Session highlights latest understanding of COPD, management strategies

MeiLan K. Han, MD, MS
MeiLan K. Han, MD, MS

Chronic obstructive pulmonary disease (COPD) is a leading cause of death globally, but ongoing explorations of the disease are rapidly informing treatment and prevention efforts. At CHEST 2022, pulmonologists reviewed some of the latest research during the session, Updates in the Management of COPD, on Monday, October 17.

MeiLan K. Han, MD, MS, professor of medicine at the University of Michigan, offered insights into the 2022 update to the Global Initiative for Chronic Obstructive Lung Disease (GOLD) report on strategies for the diagnosis, management, and prevention of COPD.

Dr. Han is a member of the GOLD Science Committee, which published the 2023 GOLD Report in November 2022. Because that report was still under embargo during the CHEST Annual Meeting, Dr. Han focused on the 160 new references in the 2022 document.

Notable updates from the 2022 GOLD Report

Among the updates included in the 2022 report were definitions of four distinct entities related to COPD—early COPD, mild COPD, COPD in young people, and pre-COPD—including an emphasis on distinguishing biologically early COPD from mild COPD.

The 2022 report outlined important vaccinations related to stable COPD and reducing serious risks to those patients. The report highlighted influenza vaccination, SARS-CoV-2 vaccination, pneumococcal vaccination, and even whooping cough and shingles vaccinations, which Dr. Han said should be on the radar of pulmonologists as much as they are for primary care clinicians.

Dr. Han reviewed recommended changes in the treatment and management of COPD, including the initial and follow-up pharmacological treatment of patients. Other updates detailed nonpharmacologic management options, such as smoking cessation and pulmonary rehabilitation, along with recommendations for follow-up.

Also notable, Dr. Han said, were an update addressing an upsurge in telerehab and a mention of mounting evidence that initiation of inhaled therapies in COPD may reduce the rate of lung function decline.

“I’m generally encouraged by the data that we have coming in on the existing therapies and on the impact they can have in COPD,” Dr. Han concluded, “although realizing that if we want newer and better therapy, studying these patients with early COPD will be really important.”

Farrukh Abbas, MD, MBBS
Farrukh Abbas, MD, MBBS

Update on biologics in eosinophilic COPD

Farrukh Abbas, MD, MBBS, assistant professor of medicine in the pulmonary and critical care division at Virginia Commonwealth University, opened the session with a discussion of biologics targeting airway inflammation in COPD.

“COPD is a heterogeneous disease, predominantly characterized by increased airway macrophages along with neutrophils and cytotoxic T lymphocytes,” Dr. Abbas said. “But about 15% to 40% of COPD patients diagnosed have increased eosinophils, even in the absence of asthma.”

Eosinophilic COPD reflects a distinct phenotype that is associated with higher risk of acute exacerbations, according to Dr. Abbas. The additional risk of pneumonia associated with inhaled corticosteroid treatment for eosinophilic COPD has led to increased interest in precision medicine and the proposed use of biologics.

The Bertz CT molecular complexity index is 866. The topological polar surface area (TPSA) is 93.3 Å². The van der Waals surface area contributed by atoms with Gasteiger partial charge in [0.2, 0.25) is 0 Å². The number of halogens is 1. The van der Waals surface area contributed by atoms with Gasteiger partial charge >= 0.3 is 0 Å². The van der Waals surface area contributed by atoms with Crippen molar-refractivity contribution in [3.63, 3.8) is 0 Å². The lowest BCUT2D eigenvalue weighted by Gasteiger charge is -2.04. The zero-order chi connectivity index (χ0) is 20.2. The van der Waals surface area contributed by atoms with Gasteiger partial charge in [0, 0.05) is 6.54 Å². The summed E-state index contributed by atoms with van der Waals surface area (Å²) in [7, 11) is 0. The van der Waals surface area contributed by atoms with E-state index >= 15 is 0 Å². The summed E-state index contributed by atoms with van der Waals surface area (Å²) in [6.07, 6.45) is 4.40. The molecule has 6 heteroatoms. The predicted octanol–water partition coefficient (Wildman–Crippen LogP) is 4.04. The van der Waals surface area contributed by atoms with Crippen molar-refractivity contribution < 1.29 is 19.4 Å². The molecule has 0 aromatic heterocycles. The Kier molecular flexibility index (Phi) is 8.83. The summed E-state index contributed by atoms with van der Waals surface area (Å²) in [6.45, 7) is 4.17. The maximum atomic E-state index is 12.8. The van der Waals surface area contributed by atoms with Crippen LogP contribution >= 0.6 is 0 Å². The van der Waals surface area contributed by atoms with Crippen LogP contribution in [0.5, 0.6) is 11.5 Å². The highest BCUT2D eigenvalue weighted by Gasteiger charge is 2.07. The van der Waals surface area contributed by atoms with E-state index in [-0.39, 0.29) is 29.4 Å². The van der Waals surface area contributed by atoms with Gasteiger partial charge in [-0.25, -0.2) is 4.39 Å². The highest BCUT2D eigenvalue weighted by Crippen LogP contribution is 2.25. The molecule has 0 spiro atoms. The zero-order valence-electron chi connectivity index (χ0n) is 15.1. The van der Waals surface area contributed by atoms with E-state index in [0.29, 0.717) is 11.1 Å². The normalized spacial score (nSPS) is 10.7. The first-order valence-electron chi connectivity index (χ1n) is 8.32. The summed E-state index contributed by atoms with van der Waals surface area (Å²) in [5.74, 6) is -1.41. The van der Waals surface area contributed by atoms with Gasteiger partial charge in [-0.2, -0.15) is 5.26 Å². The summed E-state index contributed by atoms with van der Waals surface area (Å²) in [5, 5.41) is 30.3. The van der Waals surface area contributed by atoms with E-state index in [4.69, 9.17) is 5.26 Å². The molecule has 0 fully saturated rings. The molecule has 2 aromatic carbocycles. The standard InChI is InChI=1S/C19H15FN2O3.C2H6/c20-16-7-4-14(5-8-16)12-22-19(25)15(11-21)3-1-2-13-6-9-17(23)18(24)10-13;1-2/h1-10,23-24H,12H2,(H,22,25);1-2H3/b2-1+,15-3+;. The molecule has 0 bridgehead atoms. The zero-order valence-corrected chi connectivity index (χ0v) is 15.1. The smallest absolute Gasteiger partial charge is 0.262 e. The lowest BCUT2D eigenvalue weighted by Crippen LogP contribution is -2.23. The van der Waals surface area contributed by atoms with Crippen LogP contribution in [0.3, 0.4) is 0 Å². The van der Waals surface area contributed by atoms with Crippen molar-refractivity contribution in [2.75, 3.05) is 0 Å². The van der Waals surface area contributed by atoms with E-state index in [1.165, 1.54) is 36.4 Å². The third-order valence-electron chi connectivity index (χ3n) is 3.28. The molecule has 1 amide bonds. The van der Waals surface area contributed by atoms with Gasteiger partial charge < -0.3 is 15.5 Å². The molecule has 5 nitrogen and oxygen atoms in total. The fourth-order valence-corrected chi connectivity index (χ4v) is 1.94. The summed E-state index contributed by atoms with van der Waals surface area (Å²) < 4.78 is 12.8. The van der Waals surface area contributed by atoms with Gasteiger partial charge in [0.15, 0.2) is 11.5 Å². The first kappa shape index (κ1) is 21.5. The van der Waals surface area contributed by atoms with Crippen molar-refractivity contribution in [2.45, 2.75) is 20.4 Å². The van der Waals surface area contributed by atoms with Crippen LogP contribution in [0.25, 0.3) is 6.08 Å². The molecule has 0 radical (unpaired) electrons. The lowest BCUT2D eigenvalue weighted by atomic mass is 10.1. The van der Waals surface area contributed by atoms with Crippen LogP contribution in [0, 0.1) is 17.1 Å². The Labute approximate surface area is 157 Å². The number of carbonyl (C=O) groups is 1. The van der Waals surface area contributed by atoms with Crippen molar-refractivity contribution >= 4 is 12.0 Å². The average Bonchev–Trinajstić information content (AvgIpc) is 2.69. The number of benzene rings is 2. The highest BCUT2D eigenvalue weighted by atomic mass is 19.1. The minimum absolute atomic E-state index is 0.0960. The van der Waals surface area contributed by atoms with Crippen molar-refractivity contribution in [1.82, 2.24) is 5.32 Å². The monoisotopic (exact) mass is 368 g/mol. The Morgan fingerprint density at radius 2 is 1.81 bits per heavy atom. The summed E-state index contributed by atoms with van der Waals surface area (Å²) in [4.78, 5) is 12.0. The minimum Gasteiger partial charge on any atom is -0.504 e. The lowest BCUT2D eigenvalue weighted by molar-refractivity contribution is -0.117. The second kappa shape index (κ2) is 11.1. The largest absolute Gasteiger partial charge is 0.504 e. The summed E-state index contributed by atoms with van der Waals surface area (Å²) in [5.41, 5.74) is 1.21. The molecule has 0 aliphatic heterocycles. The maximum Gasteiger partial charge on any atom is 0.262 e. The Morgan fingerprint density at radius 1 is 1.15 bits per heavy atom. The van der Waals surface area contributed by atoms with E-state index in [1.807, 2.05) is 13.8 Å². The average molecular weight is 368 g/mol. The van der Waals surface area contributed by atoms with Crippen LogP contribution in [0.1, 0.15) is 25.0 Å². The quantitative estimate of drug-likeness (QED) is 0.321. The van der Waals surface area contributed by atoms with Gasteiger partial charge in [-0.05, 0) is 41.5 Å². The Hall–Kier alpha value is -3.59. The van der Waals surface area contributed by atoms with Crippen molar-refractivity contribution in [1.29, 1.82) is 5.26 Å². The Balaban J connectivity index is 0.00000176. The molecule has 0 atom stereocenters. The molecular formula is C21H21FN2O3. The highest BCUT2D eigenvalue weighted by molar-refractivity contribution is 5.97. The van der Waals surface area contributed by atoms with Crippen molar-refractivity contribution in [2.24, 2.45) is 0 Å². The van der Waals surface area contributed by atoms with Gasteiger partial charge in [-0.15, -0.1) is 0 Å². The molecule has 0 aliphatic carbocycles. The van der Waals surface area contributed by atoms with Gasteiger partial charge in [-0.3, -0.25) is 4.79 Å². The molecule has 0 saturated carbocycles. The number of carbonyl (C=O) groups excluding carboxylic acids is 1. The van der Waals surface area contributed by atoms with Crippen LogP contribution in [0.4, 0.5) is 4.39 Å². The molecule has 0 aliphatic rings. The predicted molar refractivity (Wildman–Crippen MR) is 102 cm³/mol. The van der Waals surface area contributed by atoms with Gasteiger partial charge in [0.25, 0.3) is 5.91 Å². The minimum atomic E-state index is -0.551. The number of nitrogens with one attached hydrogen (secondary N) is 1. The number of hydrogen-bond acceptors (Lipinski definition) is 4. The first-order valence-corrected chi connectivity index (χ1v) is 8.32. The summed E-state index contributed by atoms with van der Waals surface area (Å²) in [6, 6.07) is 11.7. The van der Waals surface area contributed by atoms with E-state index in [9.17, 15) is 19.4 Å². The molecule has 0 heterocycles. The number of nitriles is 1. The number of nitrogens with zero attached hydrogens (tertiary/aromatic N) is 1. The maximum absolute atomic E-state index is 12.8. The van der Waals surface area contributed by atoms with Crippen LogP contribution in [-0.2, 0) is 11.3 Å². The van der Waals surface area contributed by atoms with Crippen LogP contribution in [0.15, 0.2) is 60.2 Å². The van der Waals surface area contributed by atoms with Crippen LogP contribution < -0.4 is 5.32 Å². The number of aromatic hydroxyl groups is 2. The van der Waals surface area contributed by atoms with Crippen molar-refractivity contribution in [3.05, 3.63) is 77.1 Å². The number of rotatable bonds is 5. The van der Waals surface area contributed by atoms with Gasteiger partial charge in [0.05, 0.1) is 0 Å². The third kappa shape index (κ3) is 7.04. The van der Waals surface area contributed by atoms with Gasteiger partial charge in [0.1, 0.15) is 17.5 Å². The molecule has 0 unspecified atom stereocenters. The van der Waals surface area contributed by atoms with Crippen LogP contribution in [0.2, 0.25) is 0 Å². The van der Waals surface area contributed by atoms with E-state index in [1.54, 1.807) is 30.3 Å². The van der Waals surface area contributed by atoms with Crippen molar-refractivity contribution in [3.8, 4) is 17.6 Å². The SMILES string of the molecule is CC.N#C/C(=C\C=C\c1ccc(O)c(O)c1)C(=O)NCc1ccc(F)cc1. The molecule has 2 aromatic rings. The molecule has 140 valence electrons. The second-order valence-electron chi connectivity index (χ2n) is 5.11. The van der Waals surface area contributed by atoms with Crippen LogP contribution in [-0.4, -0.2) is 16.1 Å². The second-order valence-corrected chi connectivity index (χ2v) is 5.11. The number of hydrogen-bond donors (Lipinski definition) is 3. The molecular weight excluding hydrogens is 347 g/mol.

Dr. Abbas detailed the outcomes of several recent trials of anti-IL-5 monoclonal IgG1 antibodies, including mepolizumab and benralizumab. Results were variable, with only one arm of mepolizumab trials showing improvements in moderate to severe exacerbations and no effect on severe exacerbations, lung function, or quality of life. Benralizumab showed no effect on moderate or severe exacerbations, lung function, or quality of life.

These data indicate that more studies are required to consider biologics in patients with eosinophilic COPD, Dr. Abbas said, noting that two such trials involving tezepelumab (COURSE) and dupilumab (NOTUS) are ongoing.

Charlie Strange, MD, FCCP
Charlie Strange, MD, FCCP

Update on alpha-1 antitrypsin-related COPD

Charlie Strange, MD, FCCP, professor of pulmonary, critical care, allergy, and sleep medicine at the Medical University of South Carolina, also updated attendees on COPD related to alpha-1 antitrypsin (AAT) deficiency. AAT deficiency (AATD) is a genetic disease in which low levels of the AAT protein can result in COPD.

Dr. Strange reviewed the mechanisms of this rare disease and the many barriers to its detection. Severe AATD often results in combinations of diagnoses, including emphysema, asthma, chronic bronchitis, and liver disease.

“AATD is widely underdiagnosed,” he said. “We think maybe 10% of the alpha-1 population is diagnosed in America today. That means 90% are in our COPD clinics.”

In reviewing data from studies, Dr. Strange remarked that outcome measures to study medications for emphysema progression remain torturous—costly and time consuming.

“I would love to have great trials in alpha-1 that mirror some of the COPD trials,” he said. “We just don’t have the patient volume to do that.”

Honor lectures and awards

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due Tuesday, January 31.